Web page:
SAFECode on software assurance
Software Association Forum for Excellence in Code outlines core practices for secure software development
- By William Jackson
- Feb 13, 2008
An information technology industry group formed to develop and share best practices for secure software development has released its first paper, outlining the core practices being used by member companies.
The Software Association Forum for Excellence in Code (SAFECode) was announced in October as a way to enhance communications between software companies. Many companies have internal programs to improve the quality of the code they are producing, but a lack of communications has limited their effectiveness, said former White House cybersecurity adviser Paul Kurtz, executive director of SAFECode.The paper
, titled 'Software Assurance: An Overview of Current Industry Best Practices,' is the group's first product.
'As the initial step in our efforts, SAFECode has identified the assurance best practices that have proven to be effective across its member companies,' Kurtz said.
Founding members of SAFECode are EMC, Juniper Networks, Microsoft, SAP and Symantec.
The group acknowledged the difficulty of prescribing security processes across the technology industry. 'Not surprisingly, there is no single method for driving security and integrity into and across the globally distributed processes that yield technology products and services,' the report said. 'Yet, regardless of the method used, there is a core set of best practices for software assurance and security that apply to diverse development environments.'
'By sharing this information, we hope to encourage the adoption of these types of practices by other software developers and respond to the growing customer desire for greater visibility into the steps technology vendors are taking to continually improve the security of their products,' Kurtz said.
The paper identifies and explains security best practices and controls currently used by SAFECode members:
- Security training: A prerequisite to coding secure software is for engineers to be knowledgeable about information security issues affecting users.
- Defining security requirements: Requirements must be defined in the early stages of product development.
- Secure design: The early design phase must identify and address potential threats to the application and ways to reduce those risks.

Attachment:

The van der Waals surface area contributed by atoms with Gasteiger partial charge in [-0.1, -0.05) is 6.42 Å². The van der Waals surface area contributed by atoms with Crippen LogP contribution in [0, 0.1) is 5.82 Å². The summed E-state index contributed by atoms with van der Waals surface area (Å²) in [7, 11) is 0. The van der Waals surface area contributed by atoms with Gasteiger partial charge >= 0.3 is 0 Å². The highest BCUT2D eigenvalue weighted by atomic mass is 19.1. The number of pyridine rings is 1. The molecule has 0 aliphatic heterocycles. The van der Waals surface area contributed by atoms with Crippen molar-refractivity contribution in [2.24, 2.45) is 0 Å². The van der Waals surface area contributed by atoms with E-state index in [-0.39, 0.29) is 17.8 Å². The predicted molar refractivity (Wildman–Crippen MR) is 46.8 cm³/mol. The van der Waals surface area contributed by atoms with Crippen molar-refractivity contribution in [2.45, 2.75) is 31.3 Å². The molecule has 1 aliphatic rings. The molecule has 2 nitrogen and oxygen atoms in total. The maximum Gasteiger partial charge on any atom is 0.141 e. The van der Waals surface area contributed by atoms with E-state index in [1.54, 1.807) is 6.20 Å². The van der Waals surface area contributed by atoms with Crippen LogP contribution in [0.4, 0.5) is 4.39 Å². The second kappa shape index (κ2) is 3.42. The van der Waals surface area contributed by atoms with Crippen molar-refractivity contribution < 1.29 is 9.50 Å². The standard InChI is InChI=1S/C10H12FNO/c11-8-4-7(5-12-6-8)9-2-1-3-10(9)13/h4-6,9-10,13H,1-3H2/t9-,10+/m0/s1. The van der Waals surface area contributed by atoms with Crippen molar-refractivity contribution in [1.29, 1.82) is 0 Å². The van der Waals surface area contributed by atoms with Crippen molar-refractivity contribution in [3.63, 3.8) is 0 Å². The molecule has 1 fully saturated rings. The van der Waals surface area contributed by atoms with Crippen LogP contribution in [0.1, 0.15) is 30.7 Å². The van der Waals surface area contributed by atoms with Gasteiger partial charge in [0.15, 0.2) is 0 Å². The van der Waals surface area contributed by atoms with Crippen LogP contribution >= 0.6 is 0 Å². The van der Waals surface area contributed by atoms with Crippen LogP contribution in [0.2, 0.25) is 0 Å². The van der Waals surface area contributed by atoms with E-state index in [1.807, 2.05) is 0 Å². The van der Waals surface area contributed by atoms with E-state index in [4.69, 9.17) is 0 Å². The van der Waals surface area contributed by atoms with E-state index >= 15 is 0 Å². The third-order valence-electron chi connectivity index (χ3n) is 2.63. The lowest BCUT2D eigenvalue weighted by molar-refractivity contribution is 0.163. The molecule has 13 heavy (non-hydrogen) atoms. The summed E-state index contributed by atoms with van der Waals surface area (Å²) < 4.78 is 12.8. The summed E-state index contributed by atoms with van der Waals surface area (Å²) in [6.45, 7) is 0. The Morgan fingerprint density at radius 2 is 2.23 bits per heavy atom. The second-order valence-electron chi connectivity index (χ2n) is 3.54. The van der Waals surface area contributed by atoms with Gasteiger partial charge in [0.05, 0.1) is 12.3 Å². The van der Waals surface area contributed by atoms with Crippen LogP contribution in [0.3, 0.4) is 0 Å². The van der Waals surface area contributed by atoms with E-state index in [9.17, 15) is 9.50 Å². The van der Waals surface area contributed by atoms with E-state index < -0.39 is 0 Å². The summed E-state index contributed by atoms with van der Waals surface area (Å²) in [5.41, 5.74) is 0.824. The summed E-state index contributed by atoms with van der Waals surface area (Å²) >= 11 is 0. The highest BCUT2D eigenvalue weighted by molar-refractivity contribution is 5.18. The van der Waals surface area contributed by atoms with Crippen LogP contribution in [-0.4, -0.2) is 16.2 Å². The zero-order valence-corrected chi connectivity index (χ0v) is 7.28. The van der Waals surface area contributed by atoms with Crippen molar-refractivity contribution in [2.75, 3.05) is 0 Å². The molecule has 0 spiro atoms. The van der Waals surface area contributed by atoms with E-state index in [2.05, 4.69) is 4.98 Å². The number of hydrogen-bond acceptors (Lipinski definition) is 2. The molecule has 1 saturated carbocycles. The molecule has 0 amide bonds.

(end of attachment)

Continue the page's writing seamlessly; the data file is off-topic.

- Secure coding: The product development team must implement secure programming practices.
- Secure source code handling: The integrity and confidentiality of source code must be protected.
- Security testing: Specialized validation should be implemented to ensure that security requirements, secure design and coding guidelines are followed.
- Security documentation: Documentation for users should help customers understand how to optimally configure security controls, and how configuration options could produce potential security vulnerabilities.
- Security readiness: Prior to releasing a product, the application developer must evaluate, document and assess risks posed by potential security gaps in the product.
- Security response: An incident response mechanism must be in place to relay reports of security vulnerabilities (exploited or not) after the product is released to the product development or sustaining teams for mitigation.
- Integrity verification: Products must offer customers methods to verify that the software they have acquired is from their trusted vendor.
- Security research: Ongoing research should be conducted into new threat vectors and ways to mitigate them.
- Security evangelism: Leaders in the area of software assurance should promote the use of best practices by discussing their practices and findings in open forums, articles, papers and books.
'Vendors who have implemented these best practices have seen dramatic improvements in software product assurance and security,' Kurtz said.
Beyond development by the vendor, the paper also outlines the responsibilities of integrators, who must work with vendors to mitigate vulnerabilities that could be introduced when an application is integrated into a heterogeneous environment; operators, who must ensure that systems remain properly configured and patched and protect them from intrusion; and end users, who should report bugs and not introduce untrusted software into systems.
William Jackson is a Maryland-based freelance writer.